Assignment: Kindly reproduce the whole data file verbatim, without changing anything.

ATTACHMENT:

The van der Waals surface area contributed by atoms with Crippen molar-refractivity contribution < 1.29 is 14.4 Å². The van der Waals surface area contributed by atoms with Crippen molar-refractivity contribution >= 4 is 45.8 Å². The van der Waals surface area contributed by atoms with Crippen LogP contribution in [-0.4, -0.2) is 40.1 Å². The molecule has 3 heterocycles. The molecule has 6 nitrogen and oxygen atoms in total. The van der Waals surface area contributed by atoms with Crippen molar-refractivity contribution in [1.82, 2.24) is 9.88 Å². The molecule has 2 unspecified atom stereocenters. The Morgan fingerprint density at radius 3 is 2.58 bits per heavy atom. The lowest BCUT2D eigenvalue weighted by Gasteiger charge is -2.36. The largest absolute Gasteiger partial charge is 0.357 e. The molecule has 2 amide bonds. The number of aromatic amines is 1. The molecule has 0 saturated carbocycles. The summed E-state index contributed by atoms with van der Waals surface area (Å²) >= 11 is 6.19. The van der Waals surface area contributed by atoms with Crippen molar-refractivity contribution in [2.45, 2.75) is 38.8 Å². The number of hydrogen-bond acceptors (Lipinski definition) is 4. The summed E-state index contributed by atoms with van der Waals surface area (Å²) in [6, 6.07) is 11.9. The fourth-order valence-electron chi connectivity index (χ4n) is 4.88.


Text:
The van der Waals surface area contributed by atoms with Crippen molar-refractivity contribution < 1.29 is 14.4 Å². The van der Waals surface area contributed by atoms with Crippen molar-refractivity contribution >= 4 is 45.8 Å². The van der Waals surface area contributed by atoms with Crippen LogP contribution in [-0.4, -0.2) is 40.1 Å². The molecule has 3 heterocycles. The molecule has 6 nitrogen and oxygen atoms in total. The van der Waals surface area contributed by atoms with Crippen molar-refractivity contribution in [1.82, 2.24) is 9.88 Å². The molecule has 2 unspecified atom stereocenters. The Morgan fingerprint density at radius 3 is 2.58 bits per heavy atom. The lowest BCUT2D eigenvalue weighted by Gasteiger charge is -2.36. The largest absolute Gasteiger partial charge is 0.357 e. The molecule has 2 amide bonds. The number of aromatic amines is 1. The molecule has 0 saturated carbocycles. The summed E-state index contributed by atoms with van der Waals surface area (Å²) >= 11 is 6.19. The van der Waals surface area contributed by atoms with Crippen molar-refractivity contribution in [2.45, 2.75) is 38.8 Å². The number of hydrogen-bond acceptors (Lipinski definition) is 4. The summed E-state index contributed by atoms with van der Waals surface area (Å²) in [6, 6.07) is 11.9. The fourth-order valence-electron chi connectivity index (χ4n) is 4.88.